Trust the Process (Why waiting is good for you)

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Way back at the start of my writing journey, I naively thought it would take a month or two to sell my novel once I’d finished writing it (which I did mid-year 2005).  I scoffed at writers who only managed to sell the third or fourth book they’d penned thinking that would never be me. I laugh now when I look back – I pushed hard to finish my first book thinking that would be our source of grocery money in a month or two’s time. I know, right?! Writer friends – pick yourself up off the floor, stop sniggering and keep reading please.

The transition from that level of bright-eyed faith in my calling to the impossible hope sober reality of getting a book published broke my heart many times over. I argued with God – how can He tell me to do something, then make it impossible for me to do? I fought, pleaded, declared in faith, got my friends to agree with me, still Heaven wouldn’t budge. In those early days, the one thing He did say consistently was that I was going to have to trust Him beyond what I’d ever trusted Him before. Ouch.

Did I ever want to give up? I’d be lying if I said no, and bad things happen to people who lie so… heck yeah. And I did, many times over. And yet, here I am still writing. And the strangest part of it all? I’m grateful that my first book wasn’t published the month after I’d finished writing it. Sounds crazy, but I am grateful to the very marrow in my bones and here’s why:

1) I’ve developed a writing work ethic that doesn’t depend on the acceptance / approval of others. Its a sneaky trap for a writer – there is nothing quite like the charge we get when someone ooo’s and aaah’s over our work, or we get a request for more, or we land that freelance job – it buoys us to keep the words flowing. But I found the energy from each positive would only carry me so far and I’d be needing my next fix of approval. I need to know what is in my gut to say to the world, and be true to put my bum in the chair and my fingers on the keyboard. Regardless of the feedback I do or do not get.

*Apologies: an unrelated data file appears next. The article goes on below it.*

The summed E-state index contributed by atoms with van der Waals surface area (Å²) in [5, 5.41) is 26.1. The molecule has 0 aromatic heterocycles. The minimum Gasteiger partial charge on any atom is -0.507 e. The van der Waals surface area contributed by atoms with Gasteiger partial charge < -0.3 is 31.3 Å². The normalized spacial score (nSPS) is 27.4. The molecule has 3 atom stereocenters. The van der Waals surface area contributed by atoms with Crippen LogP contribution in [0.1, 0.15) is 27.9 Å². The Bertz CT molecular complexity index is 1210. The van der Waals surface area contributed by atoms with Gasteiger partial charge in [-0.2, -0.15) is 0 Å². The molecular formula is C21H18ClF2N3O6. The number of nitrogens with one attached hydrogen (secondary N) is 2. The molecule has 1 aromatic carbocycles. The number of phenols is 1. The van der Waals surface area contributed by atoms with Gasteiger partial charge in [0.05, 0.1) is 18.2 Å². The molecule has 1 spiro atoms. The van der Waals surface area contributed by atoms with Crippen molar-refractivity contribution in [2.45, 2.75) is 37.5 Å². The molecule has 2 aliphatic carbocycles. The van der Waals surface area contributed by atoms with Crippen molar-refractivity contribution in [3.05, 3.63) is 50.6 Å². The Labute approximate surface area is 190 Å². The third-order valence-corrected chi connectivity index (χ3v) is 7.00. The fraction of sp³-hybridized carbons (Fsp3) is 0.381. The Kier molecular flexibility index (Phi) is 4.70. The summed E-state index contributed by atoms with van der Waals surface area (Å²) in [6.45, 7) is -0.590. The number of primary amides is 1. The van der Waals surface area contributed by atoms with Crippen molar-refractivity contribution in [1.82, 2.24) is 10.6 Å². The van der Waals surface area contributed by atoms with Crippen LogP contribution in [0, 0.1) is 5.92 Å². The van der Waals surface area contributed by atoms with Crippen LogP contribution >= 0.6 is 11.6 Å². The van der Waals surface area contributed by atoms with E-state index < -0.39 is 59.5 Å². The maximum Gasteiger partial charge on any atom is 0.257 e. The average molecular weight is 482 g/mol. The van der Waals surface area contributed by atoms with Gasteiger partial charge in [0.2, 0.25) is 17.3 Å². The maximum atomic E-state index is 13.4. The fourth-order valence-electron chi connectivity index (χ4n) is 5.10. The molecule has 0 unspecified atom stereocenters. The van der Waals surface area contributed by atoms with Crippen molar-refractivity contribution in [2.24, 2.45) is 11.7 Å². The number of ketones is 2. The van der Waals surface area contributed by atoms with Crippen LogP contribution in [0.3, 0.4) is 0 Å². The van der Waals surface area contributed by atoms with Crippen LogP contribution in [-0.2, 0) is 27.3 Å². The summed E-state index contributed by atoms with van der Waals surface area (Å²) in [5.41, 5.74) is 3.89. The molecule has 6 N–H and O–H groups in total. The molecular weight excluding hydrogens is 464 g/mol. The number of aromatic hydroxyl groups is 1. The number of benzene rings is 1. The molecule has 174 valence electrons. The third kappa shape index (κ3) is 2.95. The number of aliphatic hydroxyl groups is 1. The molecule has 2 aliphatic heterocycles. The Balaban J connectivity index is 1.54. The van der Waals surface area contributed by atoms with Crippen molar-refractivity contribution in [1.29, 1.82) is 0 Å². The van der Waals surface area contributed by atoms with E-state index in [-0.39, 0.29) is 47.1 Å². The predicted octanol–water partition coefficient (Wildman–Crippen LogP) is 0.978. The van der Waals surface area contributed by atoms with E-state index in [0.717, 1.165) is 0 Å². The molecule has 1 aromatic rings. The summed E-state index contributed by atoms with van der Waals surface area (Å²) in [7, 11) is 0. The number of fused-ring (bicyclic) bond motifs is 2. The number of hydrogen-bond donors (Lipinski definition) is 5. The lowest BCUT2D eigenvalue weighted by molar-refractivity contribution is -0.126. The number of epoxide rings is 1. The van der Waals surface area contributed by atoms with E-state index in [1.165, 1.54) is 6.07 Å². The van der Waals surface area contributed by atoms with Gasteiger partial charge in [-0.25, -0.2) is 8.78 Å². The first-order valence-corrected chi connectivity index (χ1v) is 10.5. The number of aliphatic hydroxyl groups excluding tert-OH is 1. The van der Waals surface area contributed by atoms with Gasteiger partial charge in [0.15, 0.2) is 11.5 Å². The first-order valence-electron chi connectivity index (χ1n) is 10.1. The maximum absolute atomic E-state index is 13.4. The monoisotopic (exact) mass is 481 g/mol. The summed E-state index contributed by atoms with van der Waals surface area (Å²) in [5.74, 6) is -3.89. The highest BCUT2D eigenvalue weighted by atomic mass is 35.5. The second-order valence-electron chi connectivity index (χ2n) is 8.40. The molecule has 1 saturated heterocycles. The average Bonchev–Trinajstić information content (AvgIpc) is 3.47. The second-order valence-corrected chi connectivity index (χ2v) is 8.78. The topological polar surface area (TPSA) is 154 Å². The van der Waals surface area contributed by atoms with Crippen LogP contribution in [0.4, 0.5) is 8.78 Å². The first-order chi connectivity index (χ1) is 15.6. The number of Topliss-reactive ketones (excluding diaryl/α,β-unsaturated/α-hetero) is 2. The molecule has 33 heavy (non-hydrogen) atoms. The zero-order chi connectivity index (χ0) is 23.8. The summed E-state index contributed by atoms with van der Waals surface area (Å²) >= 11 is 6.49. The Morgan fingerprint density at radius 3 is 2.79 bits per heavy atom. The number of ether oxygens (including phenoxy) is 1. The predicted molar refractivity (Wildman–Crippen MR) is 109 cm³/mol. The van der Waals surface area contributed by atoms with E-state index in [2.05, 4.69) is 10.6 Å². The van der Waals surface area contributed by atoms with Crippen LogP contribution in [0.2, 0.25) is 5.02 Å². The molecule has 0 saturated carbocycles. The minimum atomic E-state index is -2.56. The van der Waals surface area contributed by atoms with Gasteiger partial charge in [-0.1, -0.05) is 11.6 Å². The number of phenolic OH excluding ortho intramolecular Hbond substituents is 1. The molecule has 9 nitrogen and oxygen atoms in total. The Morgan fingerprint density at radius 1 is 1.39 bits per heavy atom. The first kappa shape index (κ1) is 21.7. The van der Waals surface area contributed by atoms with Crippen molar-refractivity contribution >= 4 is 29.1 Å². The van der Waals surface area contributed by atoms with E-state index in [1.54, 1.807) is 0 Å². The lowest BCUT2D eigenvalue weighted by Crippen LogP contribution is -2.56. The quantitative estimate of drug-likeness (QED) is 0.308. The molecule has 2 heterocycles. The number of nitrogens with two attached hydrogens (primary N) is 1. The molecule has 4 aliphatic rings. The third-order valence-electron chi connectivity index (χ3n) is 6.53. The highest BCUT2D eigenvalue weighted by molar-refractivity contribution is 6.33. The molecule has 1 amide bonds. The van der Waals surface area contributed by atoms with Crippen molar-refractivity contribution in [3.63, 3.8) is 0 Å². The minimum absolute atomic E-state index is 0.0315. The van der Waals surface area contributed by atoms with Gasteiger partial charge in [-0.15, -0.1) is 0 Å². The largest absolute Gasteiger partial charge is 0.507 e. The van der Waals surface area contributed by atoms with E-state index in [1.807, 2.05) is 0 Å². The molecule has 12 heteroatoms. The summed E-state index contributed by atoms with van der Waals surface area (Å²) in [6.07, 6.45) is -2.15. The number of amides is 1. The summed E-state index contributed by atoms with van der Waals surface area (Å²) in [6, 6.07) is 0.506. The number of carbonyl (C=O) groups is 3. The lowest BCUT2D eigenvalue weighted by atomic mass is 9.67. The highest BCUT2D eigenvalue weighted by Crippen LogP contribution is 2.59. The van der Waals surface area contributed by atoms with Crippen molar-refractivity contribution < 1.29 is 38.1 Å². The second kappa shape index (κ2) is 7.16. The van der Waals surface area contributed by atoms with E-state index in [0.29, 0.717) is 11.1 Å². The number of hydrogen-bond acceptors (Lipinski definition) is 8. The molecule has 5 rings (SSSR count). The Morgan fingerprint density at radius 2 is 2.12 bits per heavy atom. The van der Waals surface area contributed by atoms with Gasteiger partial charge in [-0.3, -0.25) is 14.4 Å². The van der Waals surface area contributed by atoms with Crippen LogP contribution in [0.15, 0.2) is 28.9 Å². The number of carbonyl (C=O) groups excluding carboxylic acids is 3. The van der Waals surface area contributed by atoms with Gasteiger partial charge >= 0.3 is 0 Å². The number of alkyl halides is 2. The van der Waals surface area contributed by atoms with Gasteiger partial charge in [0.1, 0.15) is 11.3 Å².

2)  My skill as a writer has grown. I’ve had time to glean and absorb, to apply and work my writing muscles.

3) I appreciate any writing gaps that I get in my busy days. I don’t scoff at a stolen 10 minutes or a forward push of 500 words. It all adds up, builds and brings your book that tiny bit closer to being finished.

4) I’m getting to know myself as a writer – who my key audience is, what I should avoid writing, where my sweet spot is, the most effective way for me to tackle a project.

5) I’ve let go of the need to manipulate God’s timing and am able to let Him help me wait graciously and productively without the tantrums and crises of faith. He gave me the gift, He will use it best in His good timing. As much as I still get the odd day of throwing toys, I know I can trust Him to help me manage my heart in the meantime.

The process of waiting is a beautiful thing. It causes our roots to dig deeper into our Source, making us less likely to wither at the first blast of a hot wind or drought. It makes us tough yet, strangely, more flexible. It prepares us for the work that is written into our DNA to do.

And so I’ve learnt to trust the process, not only for the process itself, but because I know the Author of the process.

How do you cope with waiting? I’d love to hear from you.

 

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6 thoughts on “Trust the Process (Why waiting is good for you)

  1. How do I cope with waiting? mmm… good question. Well, I wait and wait and wait but work at the same time. It’s irritating, frustrating and disgusting but eventually it works and I end up saying “I should’ve worked haroder because it was doable and if utilized properly, it could be more productive”.

    I believe in patience. I belive everyone of us will surely one day gets what he wants but it’s a matter of test; God is testing us constantly to bring the best out of us and to make sense of our lives. I don’t regret anything no matter how bad I want it sometimes. The good is yet to come.

    Thanks or your nice post, it’s worth reading.

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